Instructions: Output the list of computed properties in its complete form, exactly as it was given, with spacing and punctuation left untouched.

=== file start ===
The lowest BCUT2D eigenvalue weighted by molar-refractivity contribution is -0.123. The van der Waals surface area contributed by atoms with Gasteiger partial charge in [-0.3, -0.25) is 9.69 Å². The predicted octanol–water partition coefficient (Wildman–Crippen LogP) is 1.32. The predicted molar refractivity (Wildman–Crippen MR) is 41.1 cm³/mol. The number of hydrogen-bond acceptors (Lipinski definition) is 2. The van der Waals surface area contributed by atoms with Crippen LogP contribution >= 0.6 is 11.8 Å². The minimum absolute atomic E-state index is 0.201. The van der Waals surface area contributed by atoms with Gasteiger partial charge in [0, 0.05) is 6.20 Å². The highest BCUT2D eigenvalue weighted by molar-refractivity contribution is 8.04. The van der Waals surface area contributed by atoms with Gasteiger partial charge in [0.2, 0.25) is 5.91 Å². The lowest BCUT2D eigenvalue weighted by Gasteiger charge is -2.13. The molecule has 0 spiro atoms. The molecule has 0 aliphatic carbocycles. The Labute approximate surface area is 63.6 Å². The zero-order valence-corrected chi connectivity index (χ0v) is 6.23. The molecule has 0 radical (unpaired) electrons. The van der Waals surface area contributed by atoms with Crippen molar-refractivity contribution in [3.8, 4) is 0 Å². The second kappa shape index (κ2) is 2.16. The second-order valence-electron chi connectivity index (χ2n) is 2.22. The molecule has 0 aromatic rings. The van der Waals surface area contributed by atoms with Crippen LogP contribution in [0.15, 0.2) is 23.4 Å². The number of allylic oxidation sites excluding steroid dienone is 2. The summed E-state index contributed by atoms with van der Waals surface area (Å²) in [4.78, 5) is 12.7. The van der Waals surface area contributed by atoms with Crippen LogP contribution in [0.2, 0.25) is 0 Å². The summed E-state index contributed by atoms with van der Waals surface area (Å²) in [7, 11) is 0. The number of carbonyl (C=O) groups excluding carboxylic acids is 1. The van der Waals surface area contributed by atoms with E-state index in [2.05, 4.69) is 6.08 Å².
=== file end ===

The lowest BCUT2D eigenvalue weighted by molar-refractivity contribution is -0.123. The van der Waals surface area contributed by atoms with Gasteiger partial charge in [-0.3, -0.25) is 9.69 Å². The predicted octanol–water partition coefficient (Wildman–Crippen LogP) is 1.32. The predicted molar refractivity (Wildman–Crippen MR) is 41.1 cm³/mol. The number of hydrogen-bond acceptors (Lipinski definition) is 2. The van der Waals surface area contributed by atoms with Crippen LogP contribution >= 0.6 is 11.8 Å². The minimum absolute atomic E-state index is 0.201. The van der Waals surface area contributed by atoms with Gasteiger partial charge in [0, 0.05) is 6.20 Å². The highest BCUT2D eigenvalue weighted by molar-refractivity contribution is 8.04. The van der Waals surface area contributed by atoms with Gasteiger partial charge in [0.2, 0.25) is 5.91 Å². The lowest BCUT2D eigenvalue weighted by Gasteiger charge is -2.13. The molecule has 0 spiro atoms. The molecule has 0 aliphatic carbocycles. The Labute approximate surface area is 63.6 Å². The zero-order valence-corrected chi connectivity index (χ0v) is 6.23. The molecule has 0 radical (unpaired) electrons. The van der Waals surface area contributed by atoms with Crippen molar-refractivity contribution in [3.8, 4) is 0 Å². The second kappa shape index (κ2) is 2.16. The second-order valence-electron chi connectivity index (χ2n) is 2.22. The molecule has 0 aromatic rings. The van der Waals surface area contributed by atoms with Crippen LogP contribution in [0.15, 0.2) is 23.4 Å². The number of allylic oxidation sites excluding steroid dienone is 2. The summed E-state index contributed by atoms with van der Waals surface area (Å²) in [4.78, 5) is 12.7. The van der Waals surface area contributed by atoms with Crippen LogP contribution in [0.2, 0.25) is 0 Å². The summed E-state index contributed by atoms with van der Waals surface area (Å²) in [7, 11) is 0. The number of carbonyl (C=O) groups excluding carboxylic acids is 1. The van der Waals surface area contributed by atoms with E-state index in [2.05, 4.69) is 6.08 Å².